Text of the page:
Scorpius & Ophiuchus.
The Moon was a little big for this but it's always something. The weather was all but guaranteed to stay good, so I tried anyway. I used Photo Ephemeris to find an area in the neighborhood with a chance to see far enough south. The NE corner of the parking area at the community lot looked promising, and it worked. I got there a few minutes after midnight, set up and was imaging without problems in 10-15 minutes. I took data for a little over an hour, from the time the field cleared the tall pines in the south until those in the southwest began to encroach: 164 frames in all, 20- and 30-second exposures at F2.2 and F2.0 with the Sigma 105 and Canon R6 at ISO 1600 on the Meade LXD-55. Polar alignment is not at all demanding when using such short focal lengths and short exposures: I set the polar axis's elevation using an iPhone and a tool designed to find roof pitches (adjust the mount until the "pitch" of the polar axis matches your latitude). I lined up on unseen Polaris by guessing its direction relative to the stars that I could see. Nor were the skies especially promising. Even after the moon went down, I could just barely see the Milky Way and only because I knew where to look.
I started at F2.2 and 20 seconds (which produced a near centered histogram), and after moonset, I opened the lens a tidge and extended the subs to 30s. That lens is sharp at F1.4, and ISO 1600 is slumming for the R6, so there's a lot more to do under really dark skies. Call this image a down payment. (I don't get to this field very often. I visited from Doughton Park several years ago with a 180mm Nikkor on the 6D, and I took aim at Antares and its immediate environs with a 10-inch reflector from Rodeo last year.)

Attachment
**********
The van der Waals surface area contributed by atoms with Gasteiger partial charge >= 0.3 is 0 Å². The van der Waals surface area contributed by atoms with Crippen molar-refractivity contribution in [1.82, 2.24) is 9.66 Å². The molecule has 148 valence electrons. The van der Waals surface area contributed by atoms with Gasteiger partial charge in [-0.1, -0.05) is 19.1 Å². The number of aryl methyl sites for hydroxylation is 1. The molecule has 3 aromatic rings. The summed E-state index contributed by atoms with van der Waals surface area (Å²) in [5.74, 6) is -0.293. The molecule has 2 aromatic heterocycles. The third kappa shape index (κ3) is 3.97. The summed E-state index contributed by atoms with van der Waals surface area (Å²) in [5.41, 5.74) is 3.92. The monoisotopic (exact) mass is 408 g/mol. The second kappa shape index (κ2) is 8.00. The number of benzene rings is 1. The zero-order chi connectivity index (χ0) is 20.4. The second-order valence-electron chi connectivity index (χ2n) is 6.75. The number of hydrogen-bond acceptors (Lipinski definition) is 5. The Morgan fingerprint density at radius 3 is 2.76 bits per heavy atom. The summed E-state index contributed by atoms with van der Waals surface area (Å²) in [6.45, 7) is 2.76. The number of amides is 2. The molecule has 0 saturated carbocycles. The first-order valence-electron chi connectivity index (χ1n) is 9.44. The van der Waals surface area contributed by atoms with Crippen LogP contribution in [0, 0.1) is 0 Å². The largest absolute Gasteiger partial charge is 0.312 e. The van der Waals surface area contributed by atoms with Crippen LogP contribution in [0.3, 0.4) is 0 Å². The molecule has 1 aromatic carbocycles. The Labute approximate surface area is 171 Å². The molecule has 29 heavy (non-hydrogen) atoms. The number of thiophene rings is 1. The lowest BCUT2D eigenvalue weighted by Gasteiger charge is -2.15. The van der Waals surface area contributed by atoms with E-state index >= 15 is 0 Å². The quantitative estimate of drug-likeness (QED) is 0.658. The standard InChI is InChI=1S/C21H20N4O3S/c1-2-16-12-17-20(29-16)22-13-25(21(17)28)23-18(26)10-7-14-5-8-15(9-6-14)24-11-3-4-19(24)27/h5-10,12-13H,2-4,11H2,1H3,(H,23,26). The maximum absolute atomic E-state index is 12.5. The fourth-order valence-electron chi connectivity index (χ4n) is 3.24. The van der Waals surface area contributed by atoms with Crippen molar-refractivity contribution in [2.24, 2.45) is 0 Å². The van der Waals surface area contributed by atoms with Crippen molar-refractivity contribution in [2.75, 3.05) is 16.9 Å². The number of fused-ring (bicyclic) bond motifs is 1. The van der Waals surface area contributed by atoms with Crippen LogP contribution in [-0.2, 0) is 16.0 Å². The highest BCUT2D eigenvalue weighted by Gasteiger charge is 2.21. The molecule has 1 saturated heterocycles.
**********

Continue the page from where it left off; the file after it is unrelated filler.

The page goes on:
Here are a few highlights cropped from the full frame and further polished.
Click any of those for a better look.
Any post-processing worth doing is worth overdoing, right? Here's IC 4592 with much more emphasis on its clouds (bright and dark) and its colors.
Click on it!
And now that I've worked with the field's details some, here's the whole field reworked to bring out dust using Pixinsight's "Starnet" routine to process nebulous details and star data separately:
Worth a closer look, so gwan.
The metamorphosis from the raw data to finished images is particularly striking in this instance. Some weeks ago, I determined that a s/w treatment based on greatly defocused images could be used in a pinch for a flat frame to remove large-scale gradients and hotspots. ProDigital, the makers of StarSpikes, have done me one much better with a Photoshop plugin called "AstroFlat." Here's one frame from the multitude, a 30-second exposure at F2.0:
and here's what AstroFlat did with just that single sub:
I piled up 160 frames very much like that raw frame in Pixinsight, aligned and averaged them, then applied the AstroFlat filter. I extracted a starless field so I could mix the stars back in while leaving the nebulae on center stage. The finished version is as you see in all the images on this page. When you "take a better look," at the cropped regions, you're seeing them at the full resolution available from the camera. I have not found a practical workflow for calibrating (or "calibrating") images prior to stacking using the flat that AstroFlat can export, but it clearly works quite well on the stacked data.
If an hour under class 5 skies and first quarter moonlight can do this, just wait till I can open up the lens, quadruple the ISO, and expose several times longer. (Never happy, what can I say?)